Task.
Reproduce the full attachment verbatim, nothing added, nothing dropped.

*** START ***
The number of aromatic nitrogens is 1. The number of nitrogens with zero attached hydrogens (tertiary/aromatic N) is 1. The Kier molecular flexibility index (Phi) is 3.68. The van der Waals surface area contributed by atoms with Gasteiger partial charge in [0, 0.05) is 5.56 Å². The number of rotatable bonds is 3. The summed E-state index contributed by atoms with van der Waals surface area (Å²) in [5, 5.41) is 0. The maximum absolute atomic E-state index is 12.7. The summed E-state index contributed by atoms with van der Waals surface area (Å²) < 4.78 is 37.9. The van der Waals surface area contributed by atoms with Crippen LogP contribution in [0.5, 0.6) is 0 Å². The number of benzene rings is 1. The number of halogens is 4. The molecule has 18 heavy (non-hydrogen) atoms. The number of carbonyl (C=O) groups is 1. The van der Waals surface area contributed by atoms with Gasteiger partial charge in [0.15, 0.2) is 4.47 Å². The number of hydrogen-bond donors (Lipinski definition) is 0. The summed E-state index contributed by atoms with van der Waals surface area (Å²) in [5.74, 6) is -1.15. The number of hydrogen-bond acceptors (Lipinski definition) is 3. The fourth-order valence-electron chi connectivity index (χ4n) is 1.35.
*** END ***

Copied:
The number of aromatic nitrogens is 1. The number of nitrogens with zero attached hydrogens (tertiary/aromatic N) is 1. The Kier molecular flexibility index (Phi) is 3.68. The van der Waals surface area contributed by atoms with Gasteiger partial charge in [0, 0.05) is 5.56 Å². The number of rotatable bonds is 3. The summed E-state index contributed by atoms with van der Waals surface area (Å²) in [5, 5.41) is 0. The maximum absolute atomic E-state index is 12.7. The summed E-state index contributed by atoms with van der Waals surface area (Å²) < 4.78 is 37.9. The van der Waals surface area contributed by atoms with Crippen LogP contribution in [0.5, 0.6) is 0 Å². The number of benzene rings is 1. The number of halogens is 4. The molecule has 18 heavy (non-hydrogen) atoms. The number of carbonyl (C=O) groups is 1. The van der Waals surface area contributed by atoms with Gasteiger partial charge in [0.15, 0.2) is 4.47 Å². The number of hydrogen-bond donors (Lipinski definition) is 0. The summed E-state index contributed by atoms with van der Waals surface area (Å²) in [5.74, 6) is -1.15. The number of hydrogen-bond acceptors (Lipinski definition) is 3. The fourth-order valence-electron chi connectivity index (χ4n) is 1.35.